In normal circumstances, fathers safeguard sons.
But with a peevish statement on Twitter this weekend, President Donald Trump undermined his son, Donald Trump Jr., and one of his own lawyers, saying that when the Trump presidential campaign team met with a Russian operative at Trump Tower in 2016, its purpose was "to get information on an opponent." Trump added, that it all was "totally legal and done all the time in politics - and it went nowhere. I did not know about it!"
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As with so many Trump tweets, a few words can reveal a host of serious problems. And indeed, if you are able to find a similar example of paternal aggression in real life or in mythology, you are an able scholar.
Trump's tweet about the 2016 meeting reads like nothing so much as an exasperated father having to clean up the mess left by a bumbling offspring who -- it turns out -- is pretty bad at plying the family trade. More than anything else, that trade has been about managing -- and massaging -- the mythology of the Trump business: We're rich! We're decisive! We're winners!
And in this case Donald Jr. has failed utterly.
The fact is, his father's statement may imperil him: Trump Jr. could face perjury charges if he is shown to have lied to a Congressional committee about his intentions for the meeting and particularly his understanding of who would be there.
To review: First Trump Jr. said he never met with Russians about the campaign. Then, after a 2017 New York Times article reported that he and others had met in 2016 with a Kremlin-tied lawyer (who later described herself as an "informant") at Trump Tower, he first released a statement that the discussion at the meeting had been primarily about a US adoption program that had been halted by Russia (this statement was a deception concocted aboard Air Force One by his father).Then he released emails that made plain he was actually drawn to the meeting by the promise of dirt on Hillary Clinton -- a promise, he told investigators, that went unfulfilled.
The deception over the meeting was compounded when Trump attorney Jay Sekulow stated publicly: "I wasn't involved in the statement drafting at all, nor was the President." Now Sekulow says: "I had bad information at that time and made a mistake in my statement. I've talked about that before. That happens when you have cases like this."
Though Sekulow tried to explain away the reversal -- "I had bad information" -- no qualified lawyer, especially one representing the President, would speak to the press without being sure of the facts. "Bad information" can be fatal in a legal context, and if Sekulow disseminated a lie, he was either the President's dupe or his co-conspirator.
After kneecapping Sekulow, Trump then went into his usual don't-blame-me position with his weekend tweet. "I did not know about it" was a classic Trump effort to wriggle out of responsibility. It also signaled a definite shift in his response to special counsel Robert Mueller's investigation into the links between Trump's campaign and Russians who attacked the election process.
For more than a year Trump's mantra has been "no collusion." "No collusion" occurred with the Russians who stole private emails for his opponents and facilitated their release to the public. With Mueller closing in, the new defense seems to be: OK, maybe collusion, but that's not a crime and, besides, the man at the top knew nothing.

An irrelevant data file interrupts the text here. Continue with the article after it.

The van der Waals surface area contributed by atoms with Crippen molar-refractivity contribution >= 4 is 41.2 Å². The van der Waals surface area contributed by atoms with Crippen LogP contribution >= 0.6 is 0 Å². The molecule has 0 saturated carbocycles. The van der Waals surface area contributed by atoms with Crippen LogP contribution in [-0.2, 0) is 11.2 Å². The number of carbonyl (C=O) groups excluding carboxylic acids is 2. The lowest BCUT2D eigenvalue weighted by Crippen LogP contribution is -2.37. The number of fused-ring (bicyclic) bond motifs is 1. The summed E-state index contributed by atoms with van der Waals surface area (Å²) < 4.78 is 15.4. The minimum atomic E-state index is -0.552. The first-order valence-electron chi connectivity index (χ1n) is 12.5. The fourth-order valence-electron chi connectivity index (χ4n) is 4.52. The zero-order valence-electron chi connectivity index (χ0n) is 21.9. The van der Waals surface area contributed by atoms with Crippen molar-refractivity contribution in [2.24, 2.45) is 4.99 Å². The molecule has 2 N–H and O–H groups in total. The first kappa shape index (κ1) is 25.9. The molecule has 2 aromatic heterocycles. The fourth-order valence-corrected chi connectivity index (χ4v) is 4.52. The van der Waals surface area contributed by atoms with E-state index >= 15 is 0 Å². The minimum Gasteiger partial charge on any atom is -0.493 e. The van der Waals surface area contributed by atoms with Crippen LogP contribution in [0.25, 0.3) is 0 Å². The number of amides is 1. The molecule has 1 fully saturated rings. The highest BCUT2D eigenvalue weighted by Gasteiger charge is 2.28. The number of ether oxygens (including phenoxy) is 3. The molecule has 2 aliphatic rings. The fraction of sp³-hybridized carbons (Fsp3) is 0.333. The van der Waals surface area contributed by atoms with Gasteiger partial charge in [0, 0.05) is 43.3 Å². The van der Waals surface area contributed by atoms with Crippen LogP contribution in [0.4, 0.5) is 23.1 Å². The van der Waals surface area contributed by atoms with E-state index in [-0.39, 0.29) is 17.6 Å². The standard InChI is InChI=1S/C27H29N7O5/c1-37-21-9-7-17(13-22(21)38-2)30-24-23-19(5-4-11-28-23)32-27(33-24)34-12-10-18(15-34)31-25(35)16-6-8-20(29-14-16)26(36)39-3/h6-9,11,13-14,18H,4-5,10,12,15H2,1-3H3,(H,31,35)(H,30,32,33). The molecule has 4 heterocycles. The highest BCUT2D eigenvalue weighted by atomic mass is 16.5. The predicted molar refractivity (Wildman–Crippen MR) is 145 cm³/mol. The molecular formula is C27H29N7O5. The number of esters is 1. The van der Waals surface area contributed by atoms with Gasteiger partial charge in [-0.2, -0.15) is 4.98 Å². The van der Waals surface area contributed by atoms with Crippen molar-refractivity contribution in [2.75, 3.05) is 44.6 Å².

So who did know? The list begins with his son, Donald Jr., the one most imperiled by Mueller's team. Those emails released more than a year ago show Donald Jr. was eager to receive foreign help in the pursuit of his father's goal of the presidency. "If it's what you say, I love it," he wrote in response to a foreigner's note about dirt on Hillary Clinton.
No one should doubt that documents that might damage an opponent constitute a contribution with real value. As such, Donald Jr.'s emails and his attendance at the Trump Tower meeting could put him in the middle of a criminal conspiracy.
If he lied to Congressional investigators who questioned him on the matter, he might also be subject to charges of perjury. Others who attended the meeting, including the President's son-in-law Jared Kushner and campaign manager Paul Manafort -- the latter of whom is on trial for alleged financial crimes right now -- and they face great peril, too.
By insisting he knew nothing about such a dramatic scheme, Trump wants us to reject logic and everything we know about how he operates. Trump is a man who relishes gossip, inside information and the thrill of breaking the rules. Manipulation is the family business that Donald Jr. was groomed to practice. And as sure as he breathes, he would have eagerly announced to his father that he was playing this game.
Over many decades of public life, Trump has shown that for him, winning is all that matters and if victory requires a bit of distortion and immorality, so be it. This attitude, as he adopted false personas in the past to promote himself, and, during his presidency, displayed as he inflamed racial tensions and whipped others into a frenzy of hatred for the press, is the core of Trump's personality. He is so devoted to his winner's façade that he refuses to take responsibility for anything that goes wrong.
As candidate and now President, Trump has violated so many moral norms that the shadowy content of his character is well established.
In apparently selling out his son, and exposing him to inevitable shame and possible prosecution, he has reached yet another new low. This is appalling but not a surprise, nor does it reflect a momentary lapse. It is a reflection of the President's truest self and we should expect to see more of the same.
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